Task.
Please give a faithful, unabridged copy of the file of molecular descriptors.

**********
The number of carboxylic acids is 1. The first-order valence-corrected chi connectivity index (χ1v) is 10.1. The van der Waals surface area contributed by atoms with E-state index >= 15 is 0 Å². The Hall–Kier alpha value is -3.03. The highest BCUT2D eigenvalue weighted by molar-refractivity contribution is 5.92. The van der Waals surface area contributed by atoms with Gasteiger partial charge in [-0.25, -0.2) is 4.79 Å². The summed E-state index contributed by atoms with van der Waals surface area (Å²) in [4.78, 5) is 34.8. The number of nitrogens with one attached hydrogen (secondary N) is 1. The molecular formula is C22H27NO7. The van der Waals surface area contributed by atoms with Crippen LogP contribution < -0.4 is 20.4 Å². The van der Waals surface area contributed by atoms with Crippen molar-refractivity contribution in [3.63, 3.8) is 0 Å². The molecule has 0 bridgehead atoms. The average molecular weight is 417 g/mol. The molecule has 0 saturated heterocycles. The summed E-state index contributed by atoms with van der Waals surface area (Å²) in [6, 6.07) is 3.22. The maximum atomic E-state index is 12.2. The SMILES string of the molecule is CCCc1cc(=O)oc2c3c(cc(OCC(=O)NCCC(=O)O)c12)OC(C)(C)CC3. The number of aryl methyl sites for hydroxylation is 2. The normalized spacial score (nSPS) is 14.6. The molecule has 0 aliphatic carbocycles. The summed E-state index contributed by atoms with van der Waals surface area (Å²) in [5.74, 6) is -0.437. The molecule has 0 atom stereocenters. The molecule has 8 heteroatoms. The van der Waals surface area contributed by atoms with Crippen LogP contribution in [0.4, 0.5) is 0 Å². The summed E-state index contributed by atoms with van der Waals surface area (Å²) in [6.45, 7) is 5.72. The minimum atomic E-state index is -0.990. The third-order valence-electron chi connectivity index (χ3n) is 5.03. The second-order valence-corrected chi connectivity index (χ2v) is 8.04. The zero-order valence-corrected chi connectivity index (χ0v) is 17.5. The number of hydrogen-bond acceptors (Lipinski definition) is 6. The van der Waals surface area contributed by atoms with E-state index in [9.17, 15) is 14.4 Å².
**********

The number of carboxylic acids is 1. The first-order valence-corrected chi connectivity index (χ1v) is 10.1. The van der Waals surface area contributed by atoms with E-state index >= 15 is 0 Å². The Hall–Kier alpha value is -3.03. The highest BCUT2D eigenvalue weighted by molar-refractivity contribution is 5.92. The van der Waals surface area contributed by atoms with Gasteiger partial charge in [-0.25, -0.2) is 4.79 Å². The summed E-state index contributed by atoms with van der Waals surface area (Å²) in [4.78, 5) is 34.8. The number of nitrogens with one attached hydrogen (secondary N) is 1. The molecular formula is C22H27NO7. The van der Waals surface area contributed by atoms with Crippen LogP contribution < -0.4 is 20.4 Å². The van der Waals surface area contributed by atoms with Crippen molar-refractivity contribution in [3.63, 3.8) is 0 Å². The molecule has 0 bridgehead atoms. The average molecular weight is 417 g/mol. The molecule has 0 saturated heterocycles. The summed E-state index contributed by atoms with van der Waals surface area (Å²) in [6, 6.07) is 3.22. The maximum atomic E-state index is 12.2. The SMILES string of the molecule is CCCc1cc(=O)oc2c3c(cc(OCC(=O)NCCC(=O)O)c12)OC(C)(C)CC3. The number of aryl methyl sites for hydroxylation is 2. The normalized spacial score (nSPS) is 14.6. The molecule has 0 aliphatic carbocycles. The summed E-state index contributed by atoms with van der Waals surface area (Å²) in [5.74, 6) is -0.437. The molecule has 0 atom stereocenters. The molecule has 8 heteroatoms. The van der Waals surface area contributed by atoms with Crippen LogP contribution in [0.4, 0.5) is 0 Å². The summed E-state index contributed by atoms with van der Waals surface area (Å²) in [6.45, 7) is 5.72. The minimum atomic E-state index is -0.990. The third-order valence-electron chi connectivity index (χ3n) is 5.03. The second-order valence-corrected chi connectivity index (χ2v) is 8.04. The zero-order valence-corrected chi connectivity index (χ0v) is 17.5. The number of hydrogen-bond acceptors (Lipinski definition) is 6. The van der Waals surface area contributed by atoms with E-state index in [9.17, 15) is 14.4 Å².